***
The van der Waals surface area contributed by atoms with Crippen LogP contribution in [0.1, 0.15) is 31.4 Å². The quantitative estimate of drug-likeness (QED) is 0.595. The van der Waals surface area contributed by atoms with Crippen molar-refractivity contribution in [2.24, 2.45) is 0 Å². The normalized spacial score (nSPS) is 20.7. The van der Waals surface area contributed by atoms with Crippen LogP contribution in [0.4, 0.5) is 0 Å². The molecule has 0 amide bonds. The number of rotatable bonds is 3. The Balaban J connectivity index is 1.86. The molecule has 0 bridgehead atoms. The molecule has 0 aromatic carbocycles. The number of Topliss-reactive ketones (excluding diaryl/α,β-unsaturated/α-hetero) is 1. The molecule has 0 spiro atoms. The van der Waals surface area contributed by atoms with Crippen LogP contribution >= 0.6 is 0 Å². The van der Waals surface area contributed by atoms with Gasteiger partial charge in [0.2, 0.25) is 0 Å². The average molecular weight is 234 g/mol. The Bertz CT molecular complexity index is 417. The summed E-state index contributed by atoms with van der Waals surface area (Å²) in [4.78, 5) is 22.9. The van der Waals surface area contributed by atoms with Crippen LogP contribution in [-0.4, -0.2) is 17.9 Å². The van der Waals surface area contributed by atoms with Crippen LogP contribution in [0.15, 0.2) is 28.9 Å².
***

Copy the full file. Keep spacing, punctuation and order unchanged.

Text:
The van der Waals surface area contributed by atoms with Crippen LogP contribution in [0.1, 0.15) is 31.4 Å². The quantitative estimate of drug-likeness (QED) is 0.595. The van der Waals surface area contributed by atoms with Crippen molar-refractivity contribution in [2.24, 2.45) is 0 Å². The normalized spacial score (nSPS) is 20.7. The van der Waals surface area contributed by atoms with Crippen LogP contribution in [0.4, 0.5) is 0 Å². The molecule has 0 amide bonds. The number of rotatable bonds is 3. The Balaban J connectivity index is 1.86. The molecule has 0 bridgehead atoms. The molecule has 0 aromatic carbocycles. The number of Topliss-reactive ketones (excluding diaryl/α,β-unsaturated/α-hetero) is 1. The molecule has 0 spiro atoms. The van der Waals surface area contributed by atoms with Crippen LogP contribution >= 0.6 is 0 Å². The van der Waals surface area contributed by atoms with Gasteiger partial charge in [0.2, 0.25) is 0 Å². The average molecular weight is 234 g/mol. The Bertz CT molecular complexity index is 417. The summed E-state index contributed by atoms with van der Waals surface area (Å²) in [4.78, 5) is 22.9. The van der Waals surface area contributed by atoms with Crippen LogP contribution in [-0.4, -0.2) is 17.9 Å². The van der Waals surface area contributed by atoms with Crippen LogP contribution in [0.15, 0.2) is 28.9 Å².